Making Safety a Prerequisite for Your Meetups

by Anjali Leon, South Florida Women in Agile group

Meetups have awakened new possibilities for people who have similar interests to find each other and meet face to face to learn, share, and expand their common interests.  

Creating one of these special interest groups is as easy as creating an account on and sponsoring a new group for $89.00 for 6 months.  Add a compelling description, a geographic location, and sprinkle a few search keywords to attract people with a similar interest, and you have created a special space for connection!   Once you have announced the venue and topic for your first meetup, you can sit back and watch the magic of the internet unfold. People who were once strangers start joining the group and become part of a growing network and community.

Who can join a meetup?  Who can show up to an event?  Well, the beauty in the model is that anybody can join.  And that is also the  scary part!

In 2015, I founded South Florida Women in Agile and have organized monthly events with my co-organizer, Colleen Esposito ever since.  As organizers we have the pleasure of creating a unique space for curiosity, connection, co-creation, and community to emerge—and we also shoulder the responsibility to do what we can to ensure the safety of the people who attend our meetups as well as the security of the organizations that offer their venues to host our events. While always hoping the extra effort is unnecessary, we do our due diligence to create a physically and psychologically safe space for all our members.

Here are some tips that may help you make safety a prerequisite for your own meetup groups.

Vet potential members

Include a verification step before anyone joins the meetup.  Acceptance into our meetup group is a 2-step process where one of the meetup organizers needs to officially approve a new member.

Get a sense of whether the new member is a good fit for your group.  We ask each potential member 3 questions about their Agile experience, their role in the organization, and what they hope to get from the group.

Verify the new member’s identity.  We check that the potential member’s profile includes their full name and valid photo and, if not, we ask them to update their profile.  We then verify the member’s identity on another social media platforms such as LinkedIn, Twitter, Instagram or similar.

Publish and enforce a code of conduct

Add a code of conduct to your meetup description and let any new member know they are expected to abide by that code of conduct.  We use the official Women In Agile code of conduct to address the values and intentions of our group.

Do not tolerate any behavior that violates the code of conduct.  Luckily, we have never had to call out a violation of the code of conduct (so far).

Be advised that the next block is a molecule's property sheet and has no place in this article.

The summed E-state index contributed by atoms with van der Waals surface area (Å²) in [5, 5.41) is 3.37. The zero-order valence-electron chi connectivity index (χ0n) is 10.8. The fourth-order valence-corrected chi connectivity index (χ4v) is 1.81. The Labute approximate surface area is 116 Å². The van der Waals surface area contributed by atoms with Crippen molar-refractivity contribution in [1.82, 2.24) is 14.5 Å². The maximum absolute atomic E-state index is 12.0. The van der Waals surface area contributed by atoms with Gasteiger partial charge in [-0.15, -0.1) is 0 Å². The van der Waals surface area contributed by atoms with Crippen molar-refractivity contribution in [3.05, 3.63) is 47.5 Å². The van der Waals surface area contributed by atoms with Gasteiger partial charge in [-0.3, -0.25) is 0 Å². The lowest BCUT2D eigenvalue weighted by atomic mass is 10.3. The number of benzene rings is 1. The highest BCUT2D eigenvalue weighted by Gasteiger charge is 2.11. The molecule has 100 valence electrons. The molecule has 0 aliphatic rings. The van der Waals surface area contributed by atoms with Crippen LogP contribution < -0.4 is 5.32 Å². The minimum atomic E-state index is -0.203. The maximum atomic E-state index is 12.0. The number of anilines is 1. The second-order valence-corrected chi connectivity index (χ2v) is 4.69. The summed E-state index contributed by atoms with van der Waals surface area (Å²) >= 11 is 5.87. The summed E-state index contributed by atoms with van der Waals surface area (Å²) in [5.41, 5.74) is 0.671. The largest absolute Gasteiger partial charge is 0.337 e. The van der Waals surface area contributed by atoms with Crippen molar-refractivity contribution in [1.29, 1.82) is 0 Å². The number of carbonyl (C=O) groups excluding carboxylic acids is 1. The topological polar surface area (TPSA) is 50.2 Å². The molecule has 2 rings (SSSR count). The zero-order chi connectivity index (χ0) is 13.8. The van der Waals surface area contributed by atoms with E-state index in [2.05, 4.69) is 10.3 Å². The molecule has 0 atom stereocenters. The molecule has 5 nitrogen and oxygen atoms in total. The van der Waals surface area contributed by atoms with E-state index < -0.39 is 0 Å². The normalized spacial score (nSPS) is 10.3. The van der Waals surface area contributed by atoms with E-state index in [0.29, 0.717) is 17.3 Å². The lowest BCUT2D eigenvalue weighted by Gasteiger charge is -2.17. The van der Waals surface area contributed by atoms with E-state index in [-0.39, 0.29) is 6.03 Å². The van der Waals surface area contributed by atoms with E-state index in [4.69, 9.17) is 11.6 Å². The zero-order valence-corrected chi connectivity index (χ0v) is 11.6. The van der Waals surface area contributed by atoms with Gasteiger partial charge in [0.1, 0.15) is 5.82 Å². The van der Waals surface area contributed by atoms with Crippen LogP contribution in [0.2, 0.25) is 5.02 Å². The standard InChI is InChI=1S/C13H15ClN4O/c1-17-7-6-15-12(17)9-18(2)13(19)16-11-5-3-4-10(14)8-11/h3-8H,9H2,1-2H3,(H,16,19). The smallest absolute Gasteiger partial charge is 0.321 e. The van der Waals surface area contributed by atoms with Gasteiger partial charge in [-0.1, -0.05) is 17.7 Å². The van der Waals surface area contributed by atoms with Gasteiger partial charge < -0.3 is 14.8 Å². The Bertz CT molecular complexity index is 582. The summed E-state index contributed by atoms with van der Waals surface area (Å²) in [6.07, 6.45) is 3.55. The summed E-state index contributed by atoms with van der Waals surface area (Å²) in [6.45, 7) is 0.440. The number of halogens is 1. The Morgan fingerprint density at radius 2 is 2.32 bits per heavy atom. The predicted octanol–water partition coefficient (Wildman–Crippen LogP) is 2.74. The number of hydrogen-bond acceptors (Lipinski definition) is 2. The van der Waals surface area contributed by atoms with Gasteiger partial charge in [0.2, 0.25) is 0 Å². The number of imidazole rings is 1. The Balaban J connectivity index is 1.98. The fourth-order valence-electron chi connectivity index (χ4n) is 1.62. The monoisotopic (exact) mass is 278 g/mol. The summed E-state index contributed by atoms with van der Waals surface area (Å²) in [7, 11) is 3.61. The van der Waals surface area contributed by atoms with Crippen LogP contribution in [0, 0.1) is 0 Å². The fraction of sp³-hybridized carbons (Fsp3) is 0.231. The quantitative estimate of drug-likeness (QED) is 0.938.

Make the meetup location only visible to people who sign up

When posting a new meetup, select the option of making the meetup location only visible to people who sign up in order to deter unexpected attendees.

Verify and keep a record of attendees

If you are hosting your meetup at a company, send the attendee list to your contact at least 2 days prior to the meetup.  Some hosting organizations require the attendee list to be vetted by their security department—it may be a bit of a pain, but well worth the effort.

Ask your attendees to sign in so that you have a record of everyone who attended.

Facilitate connections

Send a welcome note to new members letting them know what they can expect from the meetup and remind them about the code of conduct.

Personally welcome each member at the meetup—especially those attending for the first time.  And make a conscious effort to remember their names.

Allow time for networking.  Facilitate a simple ice breaker when possible.

Offer snacks and refreshments.   Food is a great connector.

Share information about upcoming events.  We regularly share information about other Agile meetups and events.

Create opportunities for members to contribute and connect.  Facilitate events where everyone gets to participate and solicit topics for a future meetup.  Engage members to facilitate or host a meetup. Enlist them to volunteer for a local event or encourage them to bring a friend to an upcoming meeting.  Ask them to help grow the group.

I hope you find these safety tips useful, reasonable, and practical. Use (for LinkedIn:  the comment section ) our #Slack channel to share your own tips for making psychological and physical safety a built-in prerequisite for all of your fantastic future meetups.